Health ministry embarks on vector-control training programme
The Ministry of Health has embarked on a series of training activities that will look specifically at the zika virus, but more broadly on sustained integrated vector control.
More than 100 senior staff members of the ministry attended the National Workshop on Preparedness and Response to zika virus infection last week at The Knutsford Court Hotel in St Andrew.
The zika virus, which has caused a recent health scare in the South American country of Brazil, is spread by the bite of an infected Aedes aegypti mosquito. Its symptoms include severe fever, joint and muscle pains, headaches, rashes and conjunctivitis. These symptoms usually appear three to 12 days following a bite.
Speaking at the opening ceremony, Minister of Health Dr Fenton Ferguson said the region should prepare for the introduction of a new disease and/or a disease outbreak every two years.
This, he said, is coming out of discussions at the recent World Health Assembly.
"This year, we face the threat of the zika virus. We do not yet know what the next two years will bring, but we have to prepare nonetheless. We cannot let our guard down," he said.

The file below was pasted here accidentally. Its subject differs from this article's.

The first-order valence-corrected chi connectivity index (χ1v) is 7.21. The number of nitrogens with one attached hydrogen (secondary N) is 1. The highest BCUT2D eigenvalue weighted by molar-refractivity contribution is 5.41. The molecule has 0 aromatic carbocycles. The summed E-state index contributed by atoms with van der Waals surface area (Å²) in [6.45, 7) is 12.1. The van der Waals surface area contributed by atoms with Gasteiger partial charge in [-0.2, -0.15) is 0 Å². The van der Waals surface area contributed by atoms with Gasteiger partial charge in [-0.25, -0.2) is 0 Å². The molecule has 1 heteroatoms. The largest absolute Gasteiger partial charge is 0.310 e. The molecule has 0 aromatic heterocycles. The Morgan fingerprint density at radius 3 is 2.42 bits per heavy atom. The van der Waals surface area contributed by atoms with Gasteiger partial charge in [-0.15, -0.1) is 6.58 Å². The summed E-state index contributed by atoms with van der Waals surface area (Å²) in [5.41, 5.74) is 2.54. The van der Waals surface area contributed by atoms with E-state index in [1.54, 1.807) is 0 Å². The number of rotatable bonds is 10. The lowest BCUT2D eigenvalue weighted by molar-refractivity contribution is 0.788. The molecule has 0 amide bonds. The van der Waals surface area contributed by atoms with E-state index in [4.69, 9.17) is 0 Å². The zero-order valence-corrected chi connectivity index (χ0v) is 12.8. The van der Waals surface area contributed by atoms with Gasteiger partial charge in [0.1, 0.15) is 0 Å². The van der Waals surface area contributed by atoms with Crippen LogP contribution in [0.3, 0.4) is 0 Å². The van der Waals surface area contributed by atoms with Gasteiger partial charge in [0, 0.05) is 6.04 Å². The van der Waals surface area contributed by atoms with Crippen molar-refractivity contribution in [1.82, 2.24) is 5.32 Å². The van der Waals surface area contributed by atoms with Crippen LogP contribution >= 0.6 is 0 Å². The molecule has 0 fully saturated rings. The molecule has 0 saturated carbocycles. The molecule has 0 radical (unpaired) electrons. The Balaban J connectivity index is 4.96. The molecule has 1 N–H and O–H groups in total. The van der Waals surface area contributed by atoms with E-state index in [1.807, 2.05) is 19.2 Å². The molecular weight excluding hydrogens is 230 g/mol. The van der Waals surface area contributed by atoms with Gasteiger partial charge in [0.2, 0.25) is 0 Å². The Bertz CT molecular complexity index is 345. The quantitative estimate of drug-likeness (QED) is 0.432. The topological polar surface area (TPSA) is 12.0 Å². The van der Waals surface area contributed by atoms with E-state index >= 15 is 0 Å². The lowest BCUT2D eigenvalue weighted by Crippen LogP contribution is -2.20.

The minister pointed out that if the zika virus gets here, it will be a new disease for Jamaica.
"A combination of factors, including urbanisation, population growth, an increase in global travel and trade, and climate change has led to an increase in the susceptibility of countries in the Caribbean, including Jamaica, for disease outbreaks, among them some never before experienced in this region," he said.
vector-borne diseases increasing
He added that the prevalence of vector-borne diseases has been on the rise, with estimates indicating that the number of cases of dengue has increased 30-fold over the last 50 years.
"This is worrying because some of the diseases that now threaten the health of the region, including Jamaica, are those which are transmitted in the same way as dengue. We must bear in mind that we are susceptible to diseases, such as chikungunya and the zika virus, because we have never been exposed ... so if or when introduced, a fairly large amount of the population may be impacted," Ferguson said.
Friday's workshop sought to update the senior health team islandwide on the current situation with the zika virus infection globally and regionally; to provide guidance on the management of the zika virus infection; and to review the ministry's outbreak preparedness and response strategies.
At the workshop were senior medical officers, chief executive officers of hospitals, public health inspectors and health educators.